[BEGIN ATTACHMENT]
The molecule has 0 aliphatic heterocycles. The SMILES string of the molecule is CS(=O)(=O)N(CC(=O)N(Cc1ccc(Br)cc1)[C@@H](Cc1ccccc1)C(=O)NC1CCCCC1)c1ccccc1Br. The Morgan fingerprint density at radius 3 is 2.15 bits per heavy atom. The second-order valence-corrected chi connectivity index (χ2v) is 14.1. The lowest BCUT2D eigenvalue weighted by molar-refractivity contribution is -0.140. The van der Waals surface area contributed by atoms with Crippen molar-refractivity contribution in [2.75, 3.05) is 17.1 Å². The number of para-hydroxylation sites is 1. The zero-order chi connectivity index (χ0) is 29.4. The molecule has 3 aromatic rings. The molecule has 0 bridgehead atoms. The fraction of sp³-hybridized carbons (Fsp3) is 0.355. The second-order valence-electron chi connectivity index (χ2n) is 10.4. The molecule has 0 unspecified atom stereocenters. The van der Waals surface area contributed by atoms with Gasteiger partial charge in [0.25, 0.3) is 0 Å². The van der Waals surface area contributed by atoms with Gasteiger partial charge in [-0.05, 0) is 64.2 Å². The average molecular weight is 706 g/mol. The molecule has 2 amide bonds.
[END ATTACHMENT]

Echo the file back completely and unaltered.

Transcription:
The molecule has 0 aliphatic heterocycles. The SMILES string of the molecule is CS(=O)(=O)N(CC(=O)N(Cc1ccc(Br)cc1)[C@@H](Cc1ccccc1)C(=O)NC1CCCCC1)c1ccccc1Br. The Morgan fingerprint density at radius 3 is 2.15 bits per heavy atom. The second-order valence-corrected chi connectivity index (χ2v) is 14.1. The lowest BCUT2D eigenvalue weighted by molar-refractivity contribution is -0.140. The van der Waals surface area contributed by atoms with Crippen molar-refractivity contribution in [2.75, 3.05) is 17.1 Å². The number of para-hydroxylation sites is 1. The zero-order chi connectivity index (χ0) is 29.4. The molecule has 3 aromatic rings. The molecule has 0 bridgehead atoms. The fraction of sp³-hybridized carbons (Fsp3) is 0.355. The second-order valence-electron chi connectivity index (χ2n) is 10.4. The molecule has 0 unspecified atom stereocenters. The van der Waals surface area contributed by atoms with Gasteiger partial charge in [0.25, 0.3) is 0 Å². The van der Waals surface area contributed by atoms with Gasteiger partial charge in [-0.05, 0) is 64.2 Å². The average molecular weight is 706 g/mol. The molecule has 2 amide bonds.